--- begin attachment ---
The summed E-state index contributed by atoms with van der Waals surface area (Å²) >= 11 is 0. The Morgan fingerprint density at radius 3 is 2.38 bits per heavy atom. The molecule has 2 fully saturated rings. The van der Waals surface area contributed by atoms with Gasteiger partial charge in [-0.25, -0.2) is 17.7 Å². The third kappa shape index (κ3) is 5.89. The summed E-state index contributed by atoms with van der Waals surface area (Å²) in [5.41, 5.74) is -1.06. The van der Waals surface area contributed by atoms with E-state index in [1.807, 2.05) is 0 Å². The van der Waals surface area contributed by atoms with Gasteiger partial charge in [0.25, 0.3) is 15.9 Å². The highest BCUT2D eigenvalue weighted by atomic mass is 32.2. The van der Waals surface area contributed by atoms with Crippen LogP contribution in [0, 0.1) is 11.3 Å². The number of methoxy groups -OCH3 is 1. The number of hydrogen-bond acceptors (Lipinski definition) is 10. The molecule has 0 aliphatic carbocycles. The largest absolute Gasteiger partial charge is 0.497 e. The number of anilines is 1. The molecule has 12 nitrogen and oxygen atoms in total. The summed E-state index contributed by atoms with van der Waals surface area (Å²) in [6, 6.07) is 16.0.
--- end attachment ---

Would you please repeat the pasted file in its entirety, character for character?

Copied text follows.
The summed E-state index contributed by atoms with van der Waals surface area (Å²) >= 11 is 0. The Morgan fingerprint density at radius 3 is 2.38 bits per heavy atom. The molecule has 2 fully saturated rings. The van der Waals surface area contributed by atoms with Gasteiger partial charge in [-0.25, -0.2) is 17.7 Å². The third kappa shape index (κ3) is 5.89. The summed E-state index contributed by atoms with van der Waals surface area (Å²) in [5.41, 5.74) is -1.06. The van der Waals surface area contributed by atoms with E-state index in [1.807, 2.05) is 0 Å². The van der Waals surface area contributed by atoms with Gasteiger partial charge in [0.25, 0.3) is 15.9 Å². The highest BCUT2D eigenvalue weighted by atomic mass is 32.2. The van der Waals surface area contributed by atoms with Crippen LogP contribution in [0, 0.1) is 11.3 Å². The number of methoxy groups -OCH3 is 1. The number of hydrogen-bond acceptors (Lipinski definition) is 10. The molecule has 0 aliphatic carbocycles. The largest absolute Gasteiger partial charge is 0.497 e. The number of anilines is 1. The molecule has 12 nitrogen and oxygen atoms in total. The summed E-state index contributed by atoms with van der Waals surface area (Å²) in [6, 6.07) is 16.0.